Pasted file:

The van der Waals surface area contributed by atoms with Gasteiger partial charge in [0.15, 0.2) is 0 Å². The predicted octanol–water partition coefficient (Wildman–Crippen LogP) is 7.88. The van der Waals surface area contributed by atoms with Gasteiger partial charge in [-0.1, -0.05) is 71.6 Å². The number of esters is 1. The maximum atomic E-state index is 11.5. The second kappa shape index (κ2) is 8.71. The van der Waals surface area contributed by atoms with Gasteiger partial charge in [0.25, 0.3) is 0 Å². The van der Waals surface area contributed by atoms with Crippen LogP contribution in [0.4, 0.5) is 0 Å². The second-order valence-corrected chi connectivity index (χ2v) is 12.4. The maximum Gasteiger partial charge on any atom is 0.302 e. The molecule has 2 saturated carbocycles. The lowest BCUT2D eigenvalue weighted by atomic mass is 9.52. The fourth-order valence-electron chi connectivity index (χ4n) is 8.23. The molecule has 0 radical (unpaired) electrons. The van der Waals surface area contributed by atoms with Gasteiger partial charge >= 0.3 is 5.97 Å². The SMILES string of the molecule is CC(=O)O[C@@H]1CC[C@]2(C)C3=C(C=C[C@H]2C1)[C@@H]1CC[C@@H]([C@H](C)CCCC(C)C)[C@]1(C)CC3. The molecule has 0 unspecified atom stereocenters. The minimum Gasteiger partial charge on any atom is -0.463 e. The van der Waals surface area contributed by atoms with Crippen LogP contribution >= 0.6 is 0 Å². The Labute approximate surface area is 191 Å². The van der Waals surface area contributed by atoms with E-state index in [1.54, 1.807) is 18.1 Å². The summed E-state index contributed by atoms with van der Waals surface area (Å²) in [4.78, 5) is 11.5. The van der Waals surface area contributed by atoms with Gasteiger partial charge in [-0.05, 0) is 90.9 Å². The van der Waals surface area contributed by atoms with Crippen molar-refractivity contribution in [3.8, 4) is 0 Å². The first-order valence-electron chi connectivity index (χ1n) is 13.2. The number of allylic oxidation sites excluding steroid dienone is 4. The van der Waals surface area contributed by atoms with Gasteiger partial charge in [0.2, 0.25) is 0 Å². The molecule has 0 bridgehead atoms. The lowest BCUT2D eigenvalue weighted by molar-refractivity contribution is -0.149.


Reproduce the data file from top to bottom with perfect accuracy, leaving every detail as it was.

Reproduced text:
The van der Waals surface area contributed by atoms with Gasteiger partial charge in [0.15, 0.2) is 0 Å². The predicted octanol–water partition coefficient (Wildman–Crippen LogP) is 7.88. The van der Waals surface area contributed by atoms with Gasteiger partial charge in [-0.1, -0.05) is 71.6 Å². The number of esters is 1. The maximum atomic E-state index is 11.5. The second kappa shape index (κ2) is 8.71. The van der Waals surface area contributed by atoms with Gasteiger partial charge in [0.25, 0.3) is 0 Å². The van der Waals surface area contributed by atoms with Crippen LogP contribution in [0.4, 0.5) is 0 Å². The second-order valence-corrected chi connectivity index (χ2v) is 12.4. The maximum Gasteiger partial charge on any atom is 0.302 e. The molecule has 2 saturated carbocycles. The lowest BCUT2D eigenvalue weighted by atomic mass is 9.52. The fourth-order valence-electron chi connectivity index (χ4n) is 8.23. The molecule has 0 radical (unpaired) electrons. The van der Waals surface area contributed by atoms with Gasteiger partial charge >= 0.3 is 5.97 Å². The SMILES string of the molecule is CC(=O)O[C@@H]1CC[C@]2(C)C3=C(C=C[C@H]2C1)[C@@H]1CC[C@@H]([C@H](C)CCCC(C)C)[C@]1(C)CC3. The molecule has 0 unspecified atom stereocenters. The minimum Gasteiger partial charge on any atom is -0.463 e. The van der Waals surface area contributed by atoms with Crippen LogP contribution >= 0.6 is 0 Å². The Labute approximate surface area is 191 Å². The van der Waals surface area contributed by atoms with E-state index in [1.54, 1.807) is 18.1 Å². The summed E-state index contributed by atoms with van der Waals surface area (Å²) in [4.78, 5) is 11.5. The van der Waals surface area contributed by atoms with Gasteiger partial charge in [-0.05, 0) is 90.9 Å². The van der Waals surface area contributed by atoms with Crippen molar-refractivity contribution in [3.8, 4) is 0 Å². The first-order valence-electron chi connectivity index (χ1n) is 13.2. The number of allylic oxidation sites excluding steroid dienone is 4. The van der Waals surface area contributed by atoms with Gasteiger partial charge in [0.2, 0.25) is 0 Å². The molecule has 0 bridgehead atoms. The lowest BCUT2D eigenvalue weighted by molar-refractivity contribution is -0.149.